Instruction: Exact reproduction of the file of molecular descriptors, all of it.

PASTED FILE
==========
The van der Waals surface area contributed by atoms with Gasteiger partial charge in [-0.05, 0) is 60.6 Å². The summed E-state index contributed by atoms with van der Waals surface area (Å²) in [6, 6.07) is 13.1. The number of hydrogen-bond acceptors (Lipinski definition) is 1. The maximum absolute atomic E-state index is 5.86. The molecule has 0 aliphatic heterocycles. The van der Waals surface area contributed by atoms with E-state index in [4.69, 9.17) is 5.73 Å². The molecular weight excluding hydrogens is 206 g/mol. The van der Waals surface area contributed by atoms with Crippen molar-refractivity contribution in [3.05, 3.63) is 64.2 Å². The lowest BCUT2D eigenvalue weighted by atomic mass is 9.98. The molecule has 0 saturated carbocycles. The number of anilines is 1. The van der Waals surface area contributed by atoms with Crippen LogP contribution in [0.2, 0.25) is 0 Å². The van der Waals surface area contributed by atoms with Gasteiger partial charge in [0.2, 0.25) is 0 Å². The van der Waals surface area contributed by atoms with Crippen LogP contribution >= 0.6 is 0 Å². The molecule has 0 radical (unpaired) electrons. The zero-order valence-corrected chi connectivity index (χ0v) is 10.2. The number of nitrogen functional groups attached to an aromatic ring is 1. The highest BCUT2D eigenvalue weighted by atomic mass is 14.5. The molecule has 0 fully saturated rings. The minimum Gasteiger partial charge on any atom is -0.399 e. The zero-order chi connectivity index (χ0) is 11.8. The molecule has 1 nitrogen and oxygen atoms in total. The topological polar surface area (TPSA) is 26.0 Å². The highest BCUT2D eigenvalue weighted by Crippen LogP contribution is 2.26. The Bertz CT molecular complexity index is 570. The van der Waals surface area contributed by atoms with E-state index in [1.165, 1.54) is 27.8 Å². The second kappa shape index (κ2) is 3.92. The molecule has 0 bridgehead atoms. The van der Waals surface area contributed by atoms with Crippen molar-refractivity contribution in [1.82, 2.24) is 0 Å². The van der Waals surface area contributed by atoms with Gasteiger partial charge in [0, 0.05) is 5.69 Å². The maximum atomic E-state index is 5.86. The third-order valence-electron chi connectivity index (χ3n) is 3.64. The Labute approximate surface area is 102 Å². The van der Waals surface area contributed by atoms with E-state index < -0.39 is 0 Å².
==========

The van der Waals surface area contributed by atoms with Gasteiger partial charge in [-0.05, 0) is 60.6 Å². The summed E-state index contributed by atoms with van der Waals surface area (Å²) in [6, 6.07) is 13.1. The number of hydrogen-bond acceptors (Lipinski definition) is 1. The maximum absolute atomic E-state index is 5.86. The molecule has 0 aliphatic heterocycles. The van der Waals surface area contributed by atoms with E-state index in [4.69, 9.17) is 5.73 Å². The molecular weight excluding hydrogens is 206 g/mol. The van der Waals surface area contributed by atoms with Crippen molar-refractivity contribution in [3.05, 3.63) is 64.2 Å². The lowest BCUT2D eigenvalue weighted by atomic mass is 9.98. The molecule has 0 saturated carbocycles. The number of anilines is 1. The van der Waals surface area contributed by atoms with Crippen LogP contribution in [0.2, 0.25) is 0 Å². The van der Waals surface area contributed by atoms with Gasteiger partial charge in [0.2, 0.25) is 0 Å². The van der Waals surface area contributed by atoms with Crippen LogP contribution >= 0.6 is 0 Å². The molecule has 0 radical (unpaired) electrons. The zero-order valence-corrected chi connectivity index (χ0v) is 10.2. The number of nitrogen functional groups attached to an aromatic ring is 1. The highest BCUT2D eigenvalue weighted by atomic mass is 14.5. The molecule has 0 fully saturated rings. The minimum Gasteiger partial charge on any atom is -0.399 e. The zero-order chi connectivity index (χ0) is 11.8. The molecule has 1 nitrogen and oxygen atoms in total. The topological polar surface area (TPSA) is 26.0 Å². The highest BCUT2D eigenvalue weighted by Crippen LogP contribution is 2.26. The Bertz CT molecular complexity index is 570. The van der Waals surface area contributed by atoms with E-state index in [1.165, 1.54) is 27.8 Å². The second kappa shape index (κ2) is 3.92. The molecule has 0 bridgehead atoms. The van der Waals surface area contributed by atoms with Crippen molar-refractivity contribution in [1.82, 2.24) is 0 Å². The van der Waals surface area contributed by atoms with Gasteiger partial charge in [0, 0.05) is 5.69 Å². The maximum atomic E-state index is 5.86. The third-order valence-electron chi connectivity index (χ3n) is 3.64. The Labute approximate surface area is 102 Å². The van der Waals surface area contributed by atoms with E-state index < -0.39 is 0 Å².